January 21, 2022
A Commanding Officer
CMU alumnus’s journey took him to the helm of the USS Harry S. Truman
By Elizabeth Speed
Twenty-year-old Kavon Hakimzadeh was a midshipman on a U.S. Navy submarine when he found his life’s mission in the awe-inspiring shadows of a pair of aircraft carriers.
Aircraft carriers are complex. They’re nuclear powered, staffed by 5,000 crew and deployed to conflict hot spots around the world. They’re floating cities — centered around a high-tech airport — carrying weapons that make action movies look quaint and aggressors stand down when they appear on the horizon.
“They were just the most glorious things I'd ever seen in my life,” says Hak, who is most commonly addressed by his naval aviator call sign. “They represented technology. They represented something that no other country in the world could really do. They represented America. I knew immediately I wanted to be associated with those, and if I could be the captain of one of those, that would be the greatest thing in the world. I told my girlfriend, who is now my wife: ‘I want to command an aircraft carrier.’ And I had to figure out how to do that.”
Hak and his wife, Heather, a 1992 Dietrich College of Humanities and Social Sciences alumna, celebrate the beginning of his assignment to the USS Harry S. Truman.
Early in his tenure aboard the USS Harry S. Truman, Hak welcomes families to the Truman Family Readiness Group in September 2019 to speak about his plans and answer questions.
Hak (center) and the USS Harry S. Truman were honored to host Secretary of Defense Lloyd J. Austin III, left from center, German Minister of Defense Annegret Kramp-Karrenbauer, right from center, and Adm. Christopher W. Grady, commander, U.S. Fleet Forces Command, right, for a ship visit and tour in June 2021.
Hak wraps up his service and welcomes the next commanding officer to the USS Harry S. Truman.
An ambition to command one is a brazen goal requiring elite skills and training — not the kind of life goal one might expect from someone whose childhood is marked by escaping conflict.
“My family came to the United States as refugees from the Iranian Revolution in 1970. As a youngster, about 11 years old, we ended up in a small town in southern Mississippi,” Hak says, noting his father is Iranian, his mother American. “I enlisted in the U.S. Navy in high school and went into the nuclear propulsion training program. I applied for a Navy ROTC scholarship, and I put Carnegie Mellon down as one of my choices.”
The training to handle rigorous technical problems he gained at the College of Engineering has come in handy time and again. But Hak also found CMU fostered other interests just as profoundly.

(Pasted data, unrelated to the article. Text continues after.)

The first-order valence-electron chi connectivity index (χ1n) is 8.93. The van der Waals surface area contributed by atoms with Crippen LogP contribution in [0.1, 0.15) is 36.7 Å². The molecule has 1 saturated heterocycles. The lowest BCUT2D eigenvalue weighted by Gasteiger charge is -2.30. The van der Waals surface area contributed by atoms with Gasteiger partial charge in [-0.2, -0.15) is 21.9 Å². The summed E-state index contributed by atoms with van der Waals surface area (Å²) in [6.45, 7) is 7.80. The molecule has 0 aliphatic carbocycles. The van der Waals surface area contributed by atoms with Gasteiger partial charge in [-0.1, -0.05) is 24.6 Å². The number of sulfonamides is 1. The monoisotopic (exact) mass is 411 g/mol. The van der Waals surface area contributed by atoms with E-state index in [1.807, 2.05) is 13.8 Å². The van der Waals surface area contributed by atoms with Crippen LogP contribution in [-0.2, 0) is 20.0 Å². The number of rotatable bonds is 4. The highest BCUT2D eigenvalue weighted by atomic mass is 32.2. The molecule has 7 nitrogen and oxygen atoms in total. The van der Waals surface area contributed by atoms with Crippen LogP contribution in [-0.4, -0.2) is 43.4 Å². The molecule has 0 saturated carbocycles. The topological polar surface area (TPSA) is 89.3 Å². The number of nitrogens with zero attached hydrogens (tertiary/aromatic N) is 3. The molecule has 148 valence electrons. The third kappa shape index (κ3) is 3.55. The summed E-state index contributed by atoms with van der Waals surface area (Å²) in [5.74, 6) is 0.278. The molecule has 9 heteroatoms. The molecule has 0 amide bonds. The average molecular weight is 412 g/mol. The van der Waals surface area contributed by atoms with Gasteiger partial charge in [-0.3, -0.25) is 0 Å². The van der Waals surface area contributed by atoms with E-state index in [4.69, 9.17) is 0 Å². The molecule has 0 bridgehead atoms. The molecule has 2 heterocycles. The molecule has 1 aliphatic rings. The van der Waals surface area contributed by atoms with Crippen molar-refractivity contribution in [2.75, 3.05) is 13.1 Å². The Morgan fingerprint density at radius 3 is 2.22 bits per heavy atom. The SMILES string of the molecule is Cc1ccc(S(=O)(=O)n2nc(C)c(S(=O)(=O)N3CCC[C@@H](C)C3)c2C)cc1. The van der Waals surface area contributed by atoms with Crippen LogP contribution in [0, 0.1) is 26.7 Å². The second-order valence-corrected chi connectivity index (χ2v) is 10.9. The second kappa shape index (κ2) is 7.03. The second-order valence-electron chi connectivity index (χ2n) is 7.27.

“I took a lot of engineering and public policy classes,” he says. “I found that nexus was something that was extremely important to me. I joined the Navy, not just because of opportunity but because of a desire to serve that comes from having seen what the alternative is to the United States.”
“I definitely wanted to defend what we have as a nation, and the public policy piece of the implications of engineering decisions was fascinating.”
He graduated with a degree in electrical engineering in 1992, and that undergraduate experience was the foundation for his career, which included flight school, nuclear power school and decades of dedicated military service. In 2019, it led straight back to an aircraft carrier when Hak took command of the USS Harry S. Truman. He became the top officer in charge of thousands of sailors operating a $7-billion, 100,000-ton mobile airfield with 75 aircraft, two nuclear reactors and a $135-million operating budget.
However, it was not the deployment he had imagined.
“COVID-19 happened while we were in the Middle East,” Hak says. “No matter how big the ship, you're super close to each other. We were told, ‘Don't come home.’ We stayed off the coast and didn’t interact with any other humans for seven months.”
Though the isolation was hard, his crew stayed healthy and supported other missions from the ship. After finishing his tenure in command of the Truman last fall, Hak moved to his current job in the Pentagon as the resourcing director for all the Navy’s aircraft carriers.
“We live in a world that's focused on individual accomplishment,” he says. “But I hope everybody will consider contributing to the collective good in some form of service.”
“[CMU imbues] a wonderful skill set. Giving of yourself in the form of service is something that I really hope every grad considers.”